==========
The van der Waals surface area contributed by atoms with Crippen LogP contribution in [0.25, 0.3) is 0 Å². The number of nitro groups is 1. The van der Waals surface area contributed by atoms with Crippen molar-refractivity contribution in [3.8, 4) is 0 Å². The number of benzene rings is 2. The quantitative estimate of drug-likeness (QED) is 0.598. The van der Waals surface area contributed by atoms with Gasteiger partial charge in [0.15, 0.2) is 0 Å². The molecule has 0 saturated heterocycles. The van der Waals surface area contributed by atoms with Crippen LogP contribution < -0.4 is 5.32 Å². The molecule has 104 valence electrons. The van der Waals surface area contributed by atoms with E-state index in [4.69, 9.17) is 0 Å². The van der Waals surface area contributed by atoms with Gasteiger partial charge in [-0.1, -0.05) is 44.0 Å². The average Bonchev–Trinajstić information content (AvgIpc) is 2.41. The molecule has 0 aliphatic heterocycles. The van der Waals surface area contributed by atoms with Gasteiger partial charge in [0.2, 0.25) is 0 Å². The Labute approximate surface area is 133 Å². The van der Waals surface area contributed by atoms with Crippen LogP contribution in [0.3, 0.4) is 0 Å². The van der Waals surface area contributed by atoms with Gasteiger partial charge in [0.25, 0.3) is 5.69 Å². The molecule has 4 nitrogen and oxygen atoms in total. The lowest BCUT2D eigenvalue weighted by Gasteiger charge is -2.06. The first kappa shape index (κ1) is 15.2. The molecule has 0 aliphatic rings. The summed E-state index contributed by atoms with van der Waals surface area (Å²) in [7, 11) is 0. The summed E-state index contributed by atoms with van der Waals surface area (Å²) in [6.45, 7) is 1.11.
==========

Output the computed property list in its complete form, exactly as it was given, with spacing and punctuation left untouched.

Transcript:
The van der Waals surface area contributed by atoms with Crippen LogP contribution in [0.25, 0.3) is 0 Å². The number of nitro groups is 1. The van der Waals surface area contributed by atoms with Crippen molar-refractivity contribution in [3.8, 4) is 0 Å². The number of benzene rings is 2. The quantitative estimate of drug-likeness (QED) is 0.598. The van der Waals surface area contributed by atoms with Gasteiger partial charge in [0.15, 0.2) is 0 Å². The molecule has 0 saturated heterocycles. The van der Waals surface area contributed by atoms with Crippen LogP contribution < -0.4 is 5.32 Å². The molecule has 104 valence electrons. The van der Waals surface area contributed by atoms with E-state index in [4.69, 9.17) is 0 Å². The van der Waals surface area contributed by atoms with Gasteiger partial charge in [-0.1, -0.05) is 44.0 Å². The average Bonchev–Trinajstić information content (AvgIpc) is 2.41. The molecule has 0 aliphatic heterocycles. The van der Waals surface area contributed by atoms with Gasteiger partial charge in [0.2, 0.25) is 0 Å². The Labute approximate surface area is 133 Å². The van der Waals surface area contributed by atoms with Crippen LogP contribution in [0.3, 0.4) is 0 Å². The van der Waals surface area contributed by atoms with Gasteiger partial charge in [0.25, 0.3) is 5.69 Å². The molecule has 4 nitrogen and oxygen atoms in total. The lowest BCUT2D eigenvalue weighted by Gasteiger charge is -2.06. The first kappa shape index (κ1) is 15.2. The molecule has 0 aliphatic rings. The summed E-state index contributed by atoms with van der Waals surface area (Å²) in [7, 11) is 0. The summed E-state index contributed by atoms with van der Waals surface area (Å²) in [6.45, 7) is 1.11.